The 90s brought some of the most memorable bands and artists to the forefront. These bands were capable of reaching into the hearts of adults, young and old, and teenagers everywhere, giving hope to the generations that lived through that decade. Beck was one of the early success stories. His massive first hit "Loser" was everything that a teenager could latch onto. But while he accomplished something original and abstract on his major label debut, Mellow Gold, he showed that he wasn't meant to be a one hit wonder, even if "Loser" was very much in the wein of other one-off hits.
For the last twenty-five years, Beck has routinely demonstrated that he is something of a chameleon in the alternative music world. He is the type of artist that compels an audience to listen, even if it's an unexpected offering. In that sense, he's one of the most original and innovative artists of the 90s, and he'll be bringing all of that swagger of the experimental sounds he's known for to the main stage of Voodoo on Saturday, October 26.
The story of Beck, as told through his music, is one of marvel and wonder. While Mellow Gold was a major breakthrough, mixing rock music with a hip hop-inspired lyrical precision, it was just his opening salvo in a career that has been representative of the wide-ranging sounds he and his band can conjure up. There's literally something for everyone when it comes to what Beck can create.
The Colors record, for example, didn't exactly tear up the music charts, but what is noteworthy is how different it was from the albums that came before. It's reminiscent in instrumentation of a groove heavy hip hop record, even though he's not rapping throughout. With that album, Beck established himself as a true artist who pushed himself to grow. The song "Wow" is utterly incredible and eye-opening, while "Up all Night" is a perfect song to dance your cares away to in a dark bar. This is just one example of Beck taking a chance, and he's basically done that on nearly every record he's ever made. In the long run, that choice to take a chance has made Beck a vital and indispensable artist.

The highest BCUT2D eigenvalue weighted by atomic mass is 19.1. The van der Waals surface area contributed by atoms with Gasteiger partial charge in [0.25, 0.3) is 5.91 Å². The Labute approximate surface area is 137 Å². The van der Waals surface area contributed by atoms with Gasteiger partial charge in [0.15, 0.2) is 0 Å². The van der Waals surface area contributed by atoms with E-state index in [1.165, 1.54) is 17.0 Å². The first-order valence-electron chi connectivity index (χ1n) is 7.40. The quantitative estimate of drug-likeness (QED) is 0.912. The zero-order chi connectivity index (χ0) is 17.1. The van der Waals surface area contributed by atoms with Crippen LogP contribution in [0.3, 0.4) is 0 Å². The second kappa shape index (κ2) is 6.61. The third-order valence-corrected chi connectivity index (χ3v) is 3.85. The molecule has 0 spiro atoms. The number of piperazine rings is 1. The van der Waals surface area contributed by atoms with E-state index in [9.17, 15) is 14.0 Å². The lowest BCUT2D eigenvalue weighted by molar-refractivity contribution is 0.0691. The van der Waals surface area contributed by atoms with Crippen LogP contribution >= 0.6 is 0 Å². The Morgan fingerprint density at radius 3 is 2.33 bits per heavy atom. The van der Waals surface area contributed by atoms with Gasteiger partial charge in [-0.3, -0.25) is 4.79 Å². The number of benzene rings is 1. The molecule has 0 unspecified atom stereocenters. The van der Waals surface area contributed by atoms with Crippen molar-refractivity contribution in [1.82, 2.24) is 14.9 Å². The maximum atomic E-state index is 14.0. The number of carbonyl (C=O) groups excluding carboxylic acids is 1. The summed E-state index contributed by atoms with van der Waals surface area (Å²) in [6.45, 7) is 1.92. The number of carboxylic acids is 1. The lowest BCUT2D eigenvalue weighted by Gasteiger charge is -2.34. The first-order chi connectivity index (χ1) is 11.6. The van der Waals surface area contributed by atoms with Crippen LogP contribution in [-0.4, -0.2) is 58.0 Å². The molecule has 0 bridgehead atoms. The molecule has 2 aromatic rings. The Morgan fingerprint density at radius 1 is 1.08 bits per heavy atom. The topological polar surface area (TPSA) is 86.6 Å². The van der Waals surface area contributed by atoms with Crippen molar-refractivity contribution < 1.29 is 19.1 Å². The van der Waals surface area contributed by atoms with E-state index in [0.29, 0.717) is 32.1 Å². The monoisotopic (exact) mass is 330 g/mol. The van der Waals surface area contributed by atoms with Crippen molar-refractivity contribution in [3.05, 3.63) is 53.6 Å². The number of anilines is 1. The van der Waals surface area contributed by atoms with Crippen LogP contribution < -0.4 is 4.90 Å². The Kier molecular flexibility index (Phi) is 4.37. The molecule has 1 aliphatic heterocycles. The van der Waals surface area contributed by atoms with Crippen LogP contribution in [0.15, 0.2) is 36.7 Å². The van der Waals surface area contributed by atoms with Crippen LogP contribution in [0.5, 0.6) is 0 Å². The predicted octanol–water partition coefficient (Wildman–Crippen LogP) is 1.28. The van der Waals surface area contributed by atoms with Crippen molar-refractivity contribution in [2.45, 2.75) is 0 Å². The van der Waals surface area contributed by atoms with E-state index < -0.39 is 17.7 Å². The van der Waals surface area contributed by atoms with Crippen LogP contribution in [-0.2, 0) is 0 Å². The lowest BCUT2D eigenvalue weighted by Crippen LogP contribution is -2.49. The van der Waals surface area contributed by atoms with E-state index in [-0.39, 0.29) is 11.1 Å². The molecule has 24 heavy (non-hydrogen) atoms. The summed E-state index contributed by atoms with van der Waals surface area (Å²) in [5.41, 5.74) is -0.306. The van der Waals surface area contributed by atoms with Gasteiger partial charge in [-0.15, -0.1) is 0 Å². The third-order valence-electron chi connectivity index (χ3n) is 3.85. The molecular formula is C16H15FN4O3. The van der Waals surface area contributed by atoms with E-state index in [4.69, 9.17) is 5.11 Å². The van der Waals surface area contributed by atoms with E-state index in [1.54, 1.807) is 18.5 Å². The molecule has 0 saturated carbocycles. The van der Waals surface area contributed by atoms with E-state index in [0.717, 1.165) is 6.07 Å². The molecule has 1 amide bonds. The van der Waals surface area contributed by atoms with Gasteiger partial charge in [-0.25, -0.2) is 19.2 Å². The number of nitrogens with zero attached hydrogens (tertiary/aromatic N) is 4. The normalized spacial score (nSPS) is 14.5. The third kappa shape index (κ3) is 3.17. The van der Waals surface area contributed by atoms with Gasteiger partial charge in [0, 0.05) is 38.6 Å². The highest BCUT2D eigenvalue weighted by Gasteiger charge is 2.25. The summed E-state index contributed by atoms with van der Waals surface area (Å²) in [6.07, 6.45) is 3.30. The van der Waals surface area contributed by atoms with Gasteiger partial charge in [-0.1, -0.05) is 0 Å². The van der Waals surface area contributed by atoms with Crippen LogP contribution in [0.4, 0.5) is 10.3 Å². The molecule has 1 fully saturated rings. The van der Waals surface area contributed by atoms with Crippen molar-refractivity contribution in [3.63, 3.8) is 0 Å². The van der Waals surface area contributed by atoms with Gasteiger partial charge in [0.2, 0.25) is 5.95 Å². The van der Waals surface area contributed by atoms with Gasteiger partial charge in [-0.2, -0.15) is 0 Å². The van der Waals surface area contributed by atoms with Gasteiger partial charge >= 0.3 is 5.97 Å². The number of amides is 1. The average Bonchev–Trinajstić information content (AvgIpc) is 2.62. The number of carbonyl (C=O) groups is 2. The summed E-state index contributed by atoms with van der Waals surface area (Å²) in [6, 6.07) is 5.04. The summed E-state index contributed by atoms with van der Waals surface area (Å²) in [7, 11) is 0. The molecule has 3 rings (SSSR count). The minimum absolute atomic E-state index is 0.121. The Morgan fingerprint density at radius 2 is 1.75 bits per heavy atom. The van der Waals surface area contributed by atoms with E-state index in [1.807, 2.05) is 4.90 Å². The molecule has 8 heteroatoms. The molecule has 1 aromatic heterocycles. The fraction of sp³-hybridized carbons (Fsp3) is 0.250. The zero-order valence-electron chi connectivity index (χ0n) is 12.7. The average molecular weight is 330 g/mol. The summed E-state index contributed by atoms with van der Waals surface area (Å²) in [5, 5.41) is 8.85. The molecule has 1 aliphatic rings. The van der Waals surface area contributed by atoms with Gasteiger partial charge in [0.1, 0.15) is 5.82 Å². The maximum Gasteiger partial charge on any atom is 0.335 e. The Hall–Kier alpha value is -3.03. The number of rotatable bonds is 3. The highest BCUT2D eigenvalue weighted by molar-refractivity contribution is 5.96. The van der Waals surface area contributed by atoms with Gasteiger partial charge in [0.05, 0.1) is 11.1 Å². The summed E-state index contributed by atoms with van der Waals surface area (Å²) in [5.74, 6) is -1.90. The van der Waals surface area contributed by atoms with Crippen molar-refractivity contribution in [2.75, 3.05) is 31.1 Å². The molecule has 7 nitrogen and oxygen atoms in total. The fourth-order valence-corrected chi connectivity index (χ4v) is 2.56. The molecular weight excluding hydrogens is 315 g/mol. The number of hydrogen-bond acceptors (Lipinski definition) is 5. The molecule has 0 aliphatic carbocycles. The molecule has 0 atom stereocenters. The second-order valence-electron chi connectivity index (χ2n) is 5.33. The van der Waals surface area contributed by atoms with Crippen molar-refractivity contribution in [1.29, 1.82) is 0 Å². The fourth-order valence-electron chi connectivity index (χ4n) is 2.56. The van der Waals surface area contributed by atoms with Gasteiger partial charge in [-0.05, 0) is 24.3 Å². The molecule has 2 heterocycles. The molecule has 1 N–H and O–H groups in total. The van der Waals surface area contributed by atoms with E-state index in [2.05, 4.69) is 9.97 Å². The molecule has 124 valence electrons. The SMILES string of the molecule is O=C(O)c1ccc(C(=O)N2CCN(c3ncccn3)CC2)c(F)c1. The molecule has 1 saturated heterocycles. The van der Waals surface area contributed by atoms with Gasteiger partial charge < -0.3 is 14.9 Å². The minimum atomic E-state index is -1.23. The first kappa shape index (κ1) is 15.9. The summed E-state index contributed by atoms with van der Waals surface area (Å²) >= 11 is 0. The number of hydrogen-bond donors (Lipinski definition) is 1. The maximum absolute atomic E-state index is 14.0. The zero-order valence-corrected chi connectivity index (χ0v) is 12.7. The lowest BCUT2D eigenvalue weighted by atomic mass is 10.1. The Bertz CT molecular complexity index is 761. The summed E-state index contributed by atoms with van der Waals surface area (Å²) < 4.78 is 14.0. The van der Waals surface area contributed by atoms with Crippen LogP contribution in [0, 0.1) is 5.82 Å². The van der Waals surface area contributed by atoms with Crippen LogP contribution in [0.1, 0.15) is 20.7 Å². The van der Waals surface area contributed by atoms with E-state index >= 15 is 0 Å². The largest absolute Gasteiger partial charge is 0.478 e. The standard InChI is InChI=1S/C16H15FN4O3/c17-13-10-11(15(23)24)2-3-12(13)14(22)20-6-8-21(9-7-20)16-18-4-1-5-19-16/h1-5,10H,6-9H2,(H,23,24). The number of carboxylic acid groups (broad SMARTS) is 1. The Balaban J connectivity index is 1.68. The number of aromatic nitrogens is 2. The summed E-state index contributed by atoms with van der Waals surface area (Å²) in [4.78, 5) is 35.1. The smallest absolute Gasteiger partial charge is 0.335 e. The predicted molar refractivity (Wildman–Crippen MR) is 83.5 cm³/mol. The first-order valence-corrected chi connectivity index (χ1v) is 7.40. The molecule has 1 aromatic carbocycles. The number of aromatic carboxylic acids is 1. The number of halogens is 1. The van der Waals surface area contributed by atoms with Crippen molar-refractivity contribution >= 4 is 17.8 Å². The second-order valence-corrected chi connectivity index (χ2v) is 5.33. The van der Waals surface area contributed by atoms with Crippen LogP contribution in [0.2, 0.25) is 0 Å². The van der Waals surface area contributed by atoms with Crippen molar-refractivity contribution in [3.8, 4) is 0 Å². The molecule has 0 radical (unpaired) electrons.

Beck is an artist who can make unique 70s-inspired records like Mutations and Midnite Vultures just to turn around and make, what many consider his magnum opus, Sea Change, which is a record that is more reflective record. The layers presented throughout Sea Change show yet another facet that Beck hadn't shown before. It's not upbeat, and it doesn't make you want to dance and wiggle, but it does succeed in opening your eyes and gives you another chance to make sense of his inspirations.
Beck has a vast arsenal he can deploy when performing live. He can mingle and marry different styles, which is wonderful and exciting to watch. It's a refreshing change to be surprised and not know what might happen during a performance. Having the ability to mix in a beautiful song like "Waking Light" from the brilliant but often overlooked Morning Phase, in a set, only to then turn things around and deliver a stellar powerhouse performance of "Girl" or the bass heavy "E-Pro" keeps audiences on their toes.
With numerous albums under his belt, he essentially has his pick of what kind of show he wants to present. At a festival like Voodoo, it's the variety that is so important, but it's safe to assume that Beck will stick to some of the more celebrated tracks from his thick, vibrant history. Of course, the requisite hits, such as "Where It's At?" and "Loser," are bound to be on tap, but he won't stop there. Newer songs like "Night Running," which he recorded with Cage the Elephant, could be a big moment of the night, but, on the other hand, you might get lesser known songs like "One Foot in the Grave" and "Paper Tiger." All in all, expect a memorable set with plenty of the rockers one would expect at a Beck show, mixed in with lesser known songs. There's even the possibility of a cover that he and his band are sure to make their own.
Beck operates differently than most, as he never does the same thing twice, and while some may consider him a sleeper who people aren't initially thinking about, he might very well blow them away if they stick around to see a performance that is sure to captivate all in attendance. Don't sleep on Beck, as he's quite the talent, and he'll prove why on the second night of Voodoo Fest.
Photo Courtesy of Raph_PH under Creative Commons 2.0